Business Space In Denver
Denver’s economy is based on energy, defense, aerospace, government, technology, agriculture, railroad, manufacturing, food processing, tourism, financial services and healthcare.
Diverse organizations and companies call Denver home, including DirectTV, Enterprise Rent-A-Car, the Atomic Energy Commission, National Oceanic and Atmospheric Administration (NOAA), Hewlett-Packard, Honeywell, Panera Bread (Breads of the World), IBM and Lockheed-Martin.
Denver has three business districts – Downtown, Union Station and Civic Center. The majority of business is concentrated Downtown. The downtown area can be divided into six or seven main districts: Union Station, LoDo, Ball Park, Central Downtown, Civic Center, Upper Downtown and Arapahoe Square.
Downtown is all inclusive with skyscrapers, sports arenas, restaurants, bars, a mile-long shopping mall and many entertainment venues, including a year-round amusement park with thrill rides, and an aquarium, that are all located in the one area. Banks, financial services, energy companies and tourist destinations call downtown home. And, leasing office space is easy in Denver with 23 million square feet of office space available downtown alone.
LoDo (Lower Downtown) is the trendy part of Downtown and is home to upscale restaurants, pubs, microbreweries, sports bars and coffeehouses. Nearby are professional sports complexes, like the Pepsi Center and Coors Field. This area contains advertising, Internet and graphic design firms, as well as many of the city’s art galleries.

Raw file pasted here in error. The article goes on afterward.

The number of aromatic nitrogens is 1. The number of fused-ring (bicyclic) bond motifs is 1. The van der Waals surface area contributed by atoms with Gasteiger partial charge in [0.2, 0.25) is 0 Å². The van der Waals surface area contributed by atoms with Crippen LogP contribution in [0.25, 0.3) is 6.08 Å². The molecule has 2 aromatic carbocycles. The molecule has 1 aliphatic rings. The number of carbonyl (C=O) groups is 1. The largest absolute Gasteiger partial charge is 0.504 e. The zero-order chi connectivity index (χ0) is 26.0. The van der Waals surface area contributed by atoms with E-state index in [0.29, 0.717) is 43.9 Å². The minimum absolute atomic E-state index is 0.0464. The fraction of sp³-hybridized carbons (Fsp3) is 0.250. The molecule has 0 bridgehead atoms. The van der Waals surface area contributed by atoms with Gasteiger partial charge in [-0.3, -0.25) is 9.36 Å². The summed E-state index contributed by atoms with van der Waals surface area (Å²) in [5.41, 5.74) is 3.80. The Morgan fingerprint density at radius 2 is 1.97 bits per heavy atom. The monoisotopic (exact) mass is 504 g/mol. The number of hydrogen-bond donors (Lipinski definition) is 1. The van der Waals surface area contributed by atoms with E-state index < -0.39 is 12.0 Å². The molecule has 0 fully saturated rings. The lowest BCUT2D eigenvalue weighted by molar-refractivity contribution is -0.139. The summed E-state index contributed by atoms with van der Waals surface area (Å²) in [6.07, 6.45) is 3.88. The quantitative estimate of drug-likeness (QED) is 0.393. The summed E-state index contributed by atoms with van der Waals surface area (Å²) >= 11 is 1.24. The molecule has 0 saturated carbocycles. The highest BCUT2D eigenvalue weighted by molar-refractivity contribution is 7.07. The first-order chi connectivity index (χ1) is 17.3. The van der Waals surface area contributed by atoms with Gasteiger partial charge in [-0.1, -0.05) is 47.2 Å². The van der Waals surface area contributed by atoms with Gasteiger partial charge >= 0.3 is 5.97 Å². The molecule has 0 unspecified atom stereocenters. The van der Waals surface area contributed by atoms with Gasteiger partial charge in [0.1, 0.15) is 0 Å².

Five Points is another unique area of Downtown, where people go to experience traditional African-American food and culture, including more than 50 jazz clubs.
Denver Tech Center is in suburban Denver and is the second business district. This area is characterized by restored buildings and houses, and is home to the technology sector in the city.
Civic Center is the third business district, and houses government, arts and cultural organizations. The area is beautifully appointed with statutes, lush gardens and fountains. The area contains the Denver Art Museum, the Colorado History Museum and the Federal Reserve.
Facts about denver:
Denver really is the mile high city, sitting at 5,280 feet above sea level. It’s a compact city covering only 45 square miles in area, and has a population of 600,158 people according to the 2012 Census.
The racial mix of the city is 65% Caucasian, 11% African-American, 18% Hispanic, 3% Asian and 3% other races.
Denver has an average of 300 days of sunshine a year and has an average low temperature in January of 15? F and an average high temperature in July of 88° F.
The median age is 32 years old. Denver has the highest percentage of Baby Boomers in the U.S., with 33% of its population falling into the 50 to 65 age group. This older population also accounts for the city having the most educated population in the country with 92% having attained a high school diploma and 35% having attained a college degree or better.